Palo Alto Weekly 34th Annual Short Story Contest
Adult Honorable Mention


by Paige Walker

Author Bio

Paige is from Stockton, California and attends Foothill College. In her free time she likes to paint and sew.


After experiencing a creative block, I felt inspired to write a story that explored the ways a person's circumstances might affect their creativity.

I sit before a blank canvas. Its white veneer taunts me. For the first time since I took up painting, I am at a loss for ideas. Images that would once imprint themselves boldly in my mind's eye have vanished. Glimpses of colors, faces, and moments in time flicker in their place. Like vignettes projecting dimly in the back of my mind, each of them disappears too quickly to form a coherent idea.

I set down my paint brush down and shift towards the sun, my eyes close as the morning light dapples my cheeks. If I focus, I can feel a knot tighten inside me. It occurs to me that no one knows where I am. Earlier I had been struck by an unusual burst of spontaneity and decided to hike to the summit of Black Mountain Trail to watch the sunrise. It seemed logical at the time. Sunrises have long inspired a sense of awe in me. Certainly, I had thought, the beauty of an unobstructed sunrise sweeping across the bay would leave me no choice but to paint its likeness. I was mistaken; today the vibrant colors of the sunrise have rendered dull. My well of ideas remains dry.

The warm hues melt off the sky and a familiar blue settles in their place. The backs of my legs begin to blaze with the itch of the yellowed grass beneath them. That's my cue; it's time to leave. I fold up my easel and carefully slide my still-blank canvas into my backpack. As I trudge down the trail, my usual alarm pings in my pocket. I shudder before I remember —I am not late for anything. I have no classes to attend. I am officially a dropout.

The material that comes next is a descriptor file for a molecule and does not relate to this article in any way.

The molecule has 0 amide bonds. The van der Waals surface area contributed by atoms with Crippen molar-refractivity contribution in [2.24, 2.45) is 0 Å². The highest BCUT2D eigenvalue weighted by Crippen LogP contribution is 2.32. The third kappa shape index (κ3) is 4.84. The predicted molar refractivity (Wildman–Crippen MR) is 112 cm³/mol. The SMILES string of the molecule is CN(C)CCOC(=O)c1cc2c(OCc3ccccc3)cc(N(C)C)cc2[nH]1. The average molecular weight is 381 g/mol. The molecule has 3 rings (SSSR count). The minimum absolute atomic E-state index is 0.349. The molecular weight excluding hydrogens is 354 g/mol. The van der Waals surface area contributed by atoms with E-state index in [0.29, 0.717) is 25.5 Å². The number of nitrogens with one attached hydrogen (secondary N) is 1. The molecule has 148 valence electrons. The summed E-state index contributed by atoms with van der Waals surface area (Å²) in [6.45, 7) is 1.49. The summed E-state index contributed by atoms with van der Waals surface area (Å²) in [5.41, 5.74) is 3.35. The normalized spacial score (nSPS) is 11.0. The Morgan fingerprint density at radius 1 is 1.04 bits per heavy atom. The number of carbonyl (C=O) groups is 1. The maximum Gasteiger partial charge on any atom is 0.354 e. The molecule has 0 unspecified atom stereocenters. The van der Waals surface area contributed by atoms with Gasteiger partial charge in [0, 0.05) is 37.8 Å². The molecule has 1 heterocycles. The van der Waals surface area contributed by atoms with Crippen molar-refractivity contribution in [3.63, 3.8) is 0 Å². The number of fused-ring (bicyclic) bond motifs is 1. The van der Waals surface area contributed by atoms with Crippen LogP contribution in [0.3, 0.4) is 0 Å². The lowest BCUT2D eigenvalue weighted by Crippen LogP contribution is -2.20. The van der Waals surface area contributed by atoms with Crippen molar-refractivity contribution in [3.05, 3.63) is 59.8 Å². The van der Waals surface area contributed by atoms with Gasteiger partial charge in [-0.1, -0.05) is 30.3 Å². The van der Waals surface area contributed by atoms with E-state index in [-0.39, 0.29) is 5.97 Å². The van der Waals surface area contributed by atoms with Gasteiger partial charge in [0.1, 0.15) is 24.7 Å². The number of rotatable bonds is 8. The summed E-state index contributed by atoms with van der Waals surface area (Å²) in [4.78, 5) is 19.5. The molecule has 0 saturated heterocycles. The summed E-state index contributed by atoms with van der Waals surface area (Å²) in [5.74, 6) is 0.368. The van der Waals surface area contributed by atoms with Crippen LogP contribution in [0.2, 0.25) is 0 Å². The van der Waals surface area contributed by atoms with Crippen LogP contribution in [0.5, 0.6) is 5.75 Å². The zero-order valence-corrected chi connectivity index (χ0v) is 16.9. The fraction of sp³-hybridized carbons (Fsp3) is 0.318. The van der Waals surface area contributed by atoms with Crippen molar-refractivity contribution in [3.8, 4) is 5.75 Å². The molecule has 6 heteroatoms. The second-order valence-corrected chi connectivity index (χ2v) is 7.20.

It hadn't been an easy decision. It never is. I entered college with a plan. I would leave with a degree and solidified spot in the middle class. I would finish what my mother started; there would be no two ways about it. And in the beginning, fulfillment of that plan seemed all but inevitable. I studied diligently. Textbooks were pored over, essays were written. Midnights were at the library and mornings were coffee-fueled. Of course, there were parties too. There were drunken rituals to partake in, but that was part of the experience. When I began to weep every morning before class, I told myself that was part of the experience too.

By the time I reach the parking lot, beads of sweat adorn my hairline. My '97 Honda sputters to a start, and for a moment I feel a grim sense of kinship with my feeble car—both of us drained, but too stubborn to surrender. When I return to my cramped student housing, it's tidier than I left it. The paintings I'd strewn across the carpet the night before are now stacked in cardboard boxes I'd been ignoring. A not-so-subtle hint on the part of my roommate.

I slump over my desk and naw on the insides of my cheeks as I sift through the mail. After having tossed three quarters of it into the recycle, I come upon a fat, business-like envelope. It's from New York. Stamped across it are the words "Admissions and Scholarships." I flip it over and gently run my fingers across the seal. A familiar ringtone interrupts my daze. I glance at my phone, the name "Kerry Williams" pulsates on the screen. I hesitate.

In truth, it was Kerry who had given me the impetus to leave. When I first met him, he worked as a curator at an underground museum in the city. He hid his glasses and lanky frame beneath long hair and thrifted flannels. He was only a few years older than me, but seemed decades wiser. He introduced to me to Nirvana and slam poetry. He coaxed the paint brush back into my hand long after I'd deemed my art irrelevant. He dragged me off the floor of my darkened dorm to attend exhibitions of up-and-coming artists, and eventually turned me into up-and-coming artist when he exhibited my work. By the time I was offered an apprenticeship with an oil painter in New York, he was already there, this time with a crew cut and contact lenses. He encouraged me to apply to the art program he had completed a few years prior, and assured me I would always have a couch to crash on. Though his support seemed to know no bounds, an air of anxiety punctuated our most recent conversations.